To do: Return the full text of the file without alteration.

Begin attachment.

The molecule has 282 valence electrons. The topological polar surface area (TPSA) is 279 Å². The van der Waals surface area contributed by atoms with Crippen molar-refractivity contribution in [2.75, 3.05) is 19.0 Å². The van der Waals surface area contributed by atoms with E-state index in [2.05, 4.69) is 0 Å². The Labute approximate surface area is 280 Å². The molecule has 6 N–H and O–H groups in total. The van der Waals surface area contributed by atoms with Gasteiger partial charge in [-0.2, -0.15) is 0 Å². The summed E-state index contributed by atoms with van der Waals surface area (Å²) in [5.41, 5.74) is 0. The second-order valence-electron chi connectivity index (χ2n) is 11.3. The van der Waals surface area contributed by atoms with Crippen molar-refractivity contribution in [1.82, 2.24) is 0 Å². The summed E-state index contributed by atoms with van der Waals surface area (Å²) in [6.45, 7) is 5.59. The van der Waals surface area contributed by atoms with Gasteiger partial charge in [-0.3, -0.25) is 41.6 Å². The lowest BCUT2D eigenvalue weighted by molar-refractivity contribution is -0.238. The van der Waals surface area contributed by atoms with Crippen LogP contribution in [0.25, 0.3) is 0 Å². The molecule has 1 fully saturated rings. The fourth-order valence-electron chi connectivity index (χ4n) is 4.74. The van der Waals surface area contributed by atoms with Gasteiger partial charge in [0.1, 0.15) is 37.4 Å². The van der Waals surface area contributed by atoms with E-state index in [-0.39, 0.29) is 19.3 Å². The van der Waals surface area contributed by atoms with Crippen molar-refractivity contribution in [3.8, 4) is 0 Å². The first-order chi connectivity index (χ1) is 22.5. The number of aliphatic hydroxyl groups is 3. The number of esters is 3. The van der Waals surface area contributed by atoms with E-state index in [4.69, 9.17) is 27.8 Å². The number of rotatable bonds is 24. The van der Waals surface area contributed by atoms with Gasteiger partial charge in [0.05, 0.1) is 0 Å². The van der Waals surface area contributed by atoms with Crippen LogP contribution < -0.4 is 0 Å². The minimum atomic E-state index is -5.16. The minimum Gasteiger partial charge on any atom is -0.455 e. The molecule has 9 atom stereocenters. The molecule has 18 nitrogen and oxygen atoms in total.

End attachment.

The molecule has 282 valence electrons. The topological polar surface area (TPSA) is 279 Å². The van der Waals surface area contributed by atoms with Crippen molar-refractivity contribution in [2.75, 3.05) is 19.0 Å². The van der Waals surface area contributed by atoms with E-state index in [2.05, 4.69) is 0 Å². The Labute approximate surface area is 280 Å². The molecule has 6 N–H and O–H groups in total. The van der Waals surface area contributed by atoms with Gasteiger partial charge in [-0.2, -0.15) is 0 Å². The summed E-state index contributed by atoms with van der Waals surface area (Å²) in [5.41, 5.74) is 0. The second-order valence-electron chi connectivity index (χ2n) is 11.3. The van der Waals surface area contributed by atoms with Crippen molar-refractivity contribution in [1.82, 2.24) is 0 Å². The summed E-state index contributed by atoms with van der Waals surface area (Å²) in [6.45, 7) is 5.59. The van der Waals surface area contributed by atoms with Gasteiger partial charge in [-0.3, -0.25) is 41.6 Å². The lowest BCUT2D eigenvalue weighted by molar-refractivity contribution is -0.238. The van der Waals surface area contributed by atoms with Crippen LogP contribution in [0.25, 0.3) is 0 Å². The molecule has 1 fully saturated rings. The fourth-order valence-electron chi connectivity index (χ4n) is 4.74. The van der Waals surface area contributed by atoms with Gasteiger partial charge in [0.1, 0.15) is 37.4 Å². The van der Waals surface area contributed by atoms with E-state index in [-0.39, 0.29) is 19.3 Å². The van der Waals surface area contributed by atoms with Crippen molar-refractivity contribution in [3.8, 4) is 0 Å². The first-order chi connectivity index (χ1) is 22.5. The number of aliphatic hydroxyl groups is 3. The number of esters is 3. The van der Waals surface area contributed by atoms with E-state index in [4.69, 9.17) is 27.8 Å². The number of rotatable bonds is 24. The van der Waals surface area contributed by atoms with Gasteiger partial charge in [0.05, 0.1) is 0 Å². The van der Waals surface area contributed by atoms with Crippen LogP contribution < -0.4 is 0 Å². The minimum atomic E-state index is -5.16. The minimum Gasteiger partial charge on any atom is -0.455 e. The molecule has 9 atom stereocenters. The molecule has 18 nitrogen and oxygen atoms in total.